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The Church’s Law-Grace Throwdown: 300 Years and Going Strong

A group of 18th-century Scottish churchmen fought bitterly over the right teaching. How we can we avoid veering toward their extremes?
The Whole Christ: Legalism, Antinomianism, and Gospel Assurance―Why the Marrow Controversy Still Matters
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Book Title
The Whole Christ: Legalism, Antinomianism, and Gospel Assurance―Why the Marrow Controversy Still Matters
Author
Publisher
Crossway
Release Date
January 31, 2016
Pages
256
Price
$21.24
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This is an article about a book about a controversy about a book. Worse: it is an article about a new book about an old (and largely forgotten) controversy about an even older (and largely forgotten) book. Yet both of the books, and the controversy, are highly relevant to the contemporary evangelical world, because they reflect exactly the same questions that come up in ordinary life today.

Edward Fisher’s book, The Marrow of Modern Divinity, was published in London in the 1640s. It contained a series of dialogues about the law and the gospel, with four suitably named characters: Neophytus, a young Christian; Evangelista, a gospel-preaching pastor; Nomista, a legalist; and Antinomista, an antinomian. The goal of the text was to navigate the line between legalism and antinomianism (or lawlessness), and in the eyes of many influential interpreters, it did an admirable job. Virtually nobody today would accuse it of being too licentious and fluffy; if anything, most of us would find it somewhat strict.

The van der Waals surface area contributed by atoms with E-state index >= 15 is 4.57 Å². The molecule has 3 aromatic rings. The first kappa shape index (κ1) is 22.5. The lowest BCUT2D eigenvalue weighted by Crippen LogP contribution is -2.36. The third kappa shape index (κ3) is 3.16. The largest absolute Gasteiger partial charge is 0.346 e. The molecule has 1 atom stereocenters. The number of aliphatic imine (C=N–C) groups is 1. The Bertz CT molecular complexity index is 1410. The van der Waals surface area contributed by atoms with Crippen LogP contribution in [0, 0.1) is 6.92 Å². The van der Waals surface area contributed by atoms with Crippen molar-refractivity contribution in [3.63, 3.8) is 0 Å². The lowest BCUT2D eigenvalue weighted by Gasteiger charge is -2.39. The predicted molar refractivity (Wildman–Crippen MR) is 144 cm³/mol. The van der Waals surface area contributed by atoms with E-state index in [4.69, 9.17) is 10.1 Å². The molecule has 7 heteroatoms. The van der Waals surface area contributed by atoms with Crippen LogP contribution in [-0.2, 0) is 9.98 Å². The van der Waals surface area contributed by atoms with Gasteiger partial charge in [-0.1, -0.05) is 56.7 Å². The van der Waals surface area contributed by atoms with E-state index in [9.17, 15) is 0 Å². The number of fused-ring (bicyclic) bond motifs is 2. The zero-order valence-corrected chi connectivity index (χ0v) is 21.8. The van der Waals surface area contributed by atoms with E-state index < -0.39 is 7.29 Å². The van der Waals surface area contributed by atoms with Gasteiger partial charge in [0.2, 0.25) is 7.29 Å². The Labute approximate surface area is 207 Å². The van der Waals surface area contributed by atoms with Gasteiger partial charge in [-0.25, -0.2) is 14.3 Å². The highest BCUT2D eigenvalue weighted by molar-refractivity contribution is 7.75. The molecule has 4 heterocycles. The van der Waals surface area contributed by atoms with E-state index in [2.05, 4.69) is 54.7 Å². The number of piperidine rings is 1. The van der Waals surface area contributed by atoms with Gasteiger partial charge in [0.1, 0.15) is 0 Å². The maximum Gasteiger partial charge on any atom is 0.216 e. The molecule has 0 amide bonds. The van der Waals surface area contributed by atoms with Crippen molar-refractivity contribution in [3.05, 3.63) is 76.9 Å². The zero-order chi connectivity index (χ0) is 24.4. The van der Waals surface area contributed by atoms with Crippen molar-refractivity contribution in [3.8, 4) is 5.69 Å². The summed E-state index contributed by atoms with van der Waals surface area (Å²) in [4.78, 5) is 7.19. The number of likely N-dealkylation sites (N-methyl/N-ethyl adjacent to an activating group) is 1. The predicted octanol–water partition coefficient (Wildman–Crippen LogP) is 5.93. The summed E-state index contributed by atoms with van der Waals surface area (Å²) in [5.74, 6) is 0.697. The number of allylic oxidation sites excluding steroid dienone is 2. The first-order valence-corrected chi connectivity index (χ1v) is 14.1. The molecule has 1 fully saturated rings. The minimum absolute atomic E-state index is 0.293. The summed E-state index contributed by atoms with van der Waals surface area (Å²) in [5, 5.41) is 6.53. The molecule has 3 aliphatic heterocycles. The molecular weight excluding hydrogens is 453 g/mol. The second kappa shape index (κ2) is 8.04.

Seventy years later, however, The Marrow became enormously controversial in the Church of Scotland. Republished in 1718, thanks to the influence of a 41-year-old pastor named Thomas Boston, the book was seen as promoting antinomian theology, and in 1720 it was banned by the church’s General Assembly. Pastors were ordered not to recommend it, and were told to warn anyone found reading it how dangerous it was. (Amusingly, there is no record of this act ever having been rescinded, even though the book has now been in circulation for 300 years.) Boston’s friends, usually known today as the “Marrow Men,” refused to accept the decision, seeing it as evidence that the General Assembly was unduly legalistic. ...

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